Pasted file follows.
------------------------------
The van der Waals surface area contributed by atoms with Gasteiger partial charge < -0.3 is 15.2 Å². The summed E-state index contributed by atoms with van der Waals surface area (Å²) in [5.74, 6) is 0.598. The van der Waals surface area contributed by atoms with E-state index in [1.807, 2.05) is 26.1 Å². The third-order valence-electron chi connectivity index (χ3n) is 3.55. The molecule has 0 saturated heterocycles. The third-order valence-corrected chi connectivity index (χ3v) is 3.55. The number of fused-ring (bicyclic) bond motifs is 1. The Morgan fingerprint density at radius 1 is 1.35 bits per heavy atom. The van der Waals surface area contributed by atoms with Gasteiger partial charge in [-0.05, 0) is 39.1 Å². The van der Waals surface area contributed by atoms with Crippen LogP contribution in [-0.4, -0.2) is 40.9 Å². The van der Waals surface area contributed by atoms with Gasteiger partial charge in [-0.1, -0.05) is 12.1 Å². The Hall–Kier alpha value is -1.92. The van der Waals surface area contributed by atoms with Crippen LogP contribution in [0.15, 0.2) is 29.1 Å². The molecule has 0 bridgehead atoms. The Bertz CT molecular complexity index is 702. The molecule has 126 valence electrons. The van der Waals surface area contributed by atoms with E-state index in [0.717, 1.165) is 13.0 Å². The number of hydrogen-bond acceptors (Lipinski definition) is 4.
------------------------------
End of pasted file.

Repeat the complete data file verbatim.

The van der Waals surface area contributed by atoms with Gasteiger partial charge < -0.3 is 15.2 Å². The summed E-state index contributed by atoms with van der Waals surface area (Å²) in [5.74, 6) is 0.598. The van der Waals surface area contributed by atoms with E-state index in [1.807, 2.05) is 26.1 Å². The third-order valence-electron chi connectivity index (χ3n) is 3.55. The molecule has 0 saturated heterocycles. The third-order valence-corrected chi connectivity index (χ3v) is 3.55. The number of fused-ring (bicyclic) bond motifs is 1. The Morgan fingerprint density at radius 1 is 1.35 bits per heavy atom. The van der Waals surface area contributed by atoms with Gasteiger partial charge in [-0.05, 0) is 39.1 Å². The van der Waals surface area contributed by atoms with Crippen LogP contribution in [-0.4, -0.2) is 40.9 Å². The van der Waals surface area contributed by atoms with Gasteiger partial charge in [-0.1, -0.05) is 12.1 Å². The Hall–Kier alpha value is -1.92. The van der Waals surface area contributed by atoms with Crippen LogP contribution in [0.15, 0.2) is 29.1 Å². The molecule has 0 bridgehead atoms. The Bertz CT molecular complexity index is 702. The molecule has 126 valence electrons. The van der Waals surface area contributed by atoms with E-state index in [0.717, 1.165) is 13.0 Å². The number of hydrogen-bond acceptors (Lipinski definition) is 4.